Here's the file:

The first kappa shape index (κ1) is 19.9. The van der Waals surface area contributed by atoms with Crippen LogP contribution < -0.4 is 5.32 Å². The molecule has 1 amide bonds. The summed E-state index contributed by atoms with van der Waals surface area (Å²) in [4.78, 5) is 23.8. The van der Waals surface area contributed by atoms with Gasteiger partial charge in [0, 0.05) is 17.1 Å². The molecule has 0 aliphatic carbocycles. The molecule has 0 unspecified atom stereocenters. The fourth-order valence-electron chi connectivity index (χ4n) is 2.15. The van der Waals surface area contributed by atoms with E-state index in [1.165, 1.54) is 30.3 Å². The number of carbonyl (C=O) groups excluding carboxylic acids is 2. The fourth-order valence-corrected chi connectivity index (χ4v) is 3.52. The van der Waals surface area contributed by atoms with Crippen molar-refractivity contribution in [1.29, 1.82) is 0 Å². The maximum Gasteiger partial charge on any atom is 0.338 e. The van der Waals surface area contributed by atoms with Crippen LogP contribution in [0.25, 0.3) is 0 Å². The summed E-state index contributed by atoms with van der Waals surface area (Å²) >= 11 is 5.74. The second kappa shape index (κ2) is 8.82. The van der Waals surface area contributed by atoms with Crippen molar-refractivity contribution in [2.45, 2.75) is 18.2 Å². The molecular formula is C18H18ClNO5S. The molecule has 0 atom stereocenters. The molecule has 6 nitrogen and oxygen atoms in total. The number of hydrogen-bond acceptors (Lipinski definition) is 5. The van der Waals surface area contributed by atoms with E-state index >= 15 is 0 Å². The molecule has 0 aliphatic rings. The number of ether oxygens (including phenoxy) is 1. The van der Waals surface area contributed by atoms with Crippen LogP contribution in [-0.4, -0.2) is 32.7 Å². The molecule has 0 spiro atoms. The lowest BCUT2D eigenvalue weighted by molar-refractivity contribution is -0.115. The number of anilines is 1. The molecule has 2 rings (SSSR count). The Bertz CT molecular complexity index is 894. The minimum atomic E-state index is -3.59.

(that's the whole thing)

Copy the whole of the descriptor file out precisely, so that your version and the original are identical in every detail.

The first kappa shape index (κ1) is 19.9. The van der Waals surface area contributed by atoms with Crippen LogP contribution < -0.4 is 5.32 Å². The molecule has 1 amide bonds. The summed E-state index contributed by atoms with van der Waals surface area (Å²) in [4.78, 5) is 23.8. The van der Waals surface area contributed by atoms with Gasteiger partial charge in [0, 0.05) is 17.1 Å². The molecule has 0 aliphatic carbocycles. The molecule has 0 unspecified atom stereocenters. The fourth-order valence-electron chi connectivity index (χ4n) is 2.15. The van der Waals surface area contributed by atoms with E-state index in [1.165, 1.54) is 30.3 Å². The number of carbonyl (C=O) groups excluding carboxylic acids is 2. The fourth-order valence-corrected chi connectivity index (χ4v) is 3.52. The van der Waals surface area contributed by atoms with Crippen molar-refractivity contribution in [1.29, 1.82) is 0 Å². The maximum Gasteiger partial charge on any atom is 0.338 e. The van der Waals surface area contributed by atoms with Crippen LogP contribution in [0.25, 0.3) is 0 Å². The summed E-state index contributed by atoms with van der Waals surface area (Å²) >= 11 is 5.74. The second kappa shape index (κ2) is 8.82. The van der Waals surface area contributed by atoms with Crippen molar-refractivity contribution in [2.45, 2.75) is 18.2 Å². The molecular formula is C18H18ClNO5S. The molecule has 0 atom stereocenters. The molecule has 6 nitrogen and oxygen atoms in total. The number of hydrogen-bond acceptors (Lipinski definition) is 5. The van der Waals surface area contributed by atoms with E-state index >= 15 is 0 Å². The molecule has 0 aliphatic rings. The number of ether oxygens (including phenoxy) is 1. The van der Waals surface area contributed by atoms with Crippen LogP contribution in [-0.4, -0.2) is 32.7 Å². The molecule has 0 spiro atoms. The lowest BCUT2D eigenvalue weighted by molar-refractivity contribution is -0.115. The number of anilines is 1. The molecule has 2 rings (SSSR count). The Bertz CT molecular complexity index is 894. The minimum atomic E-state index is -3.59.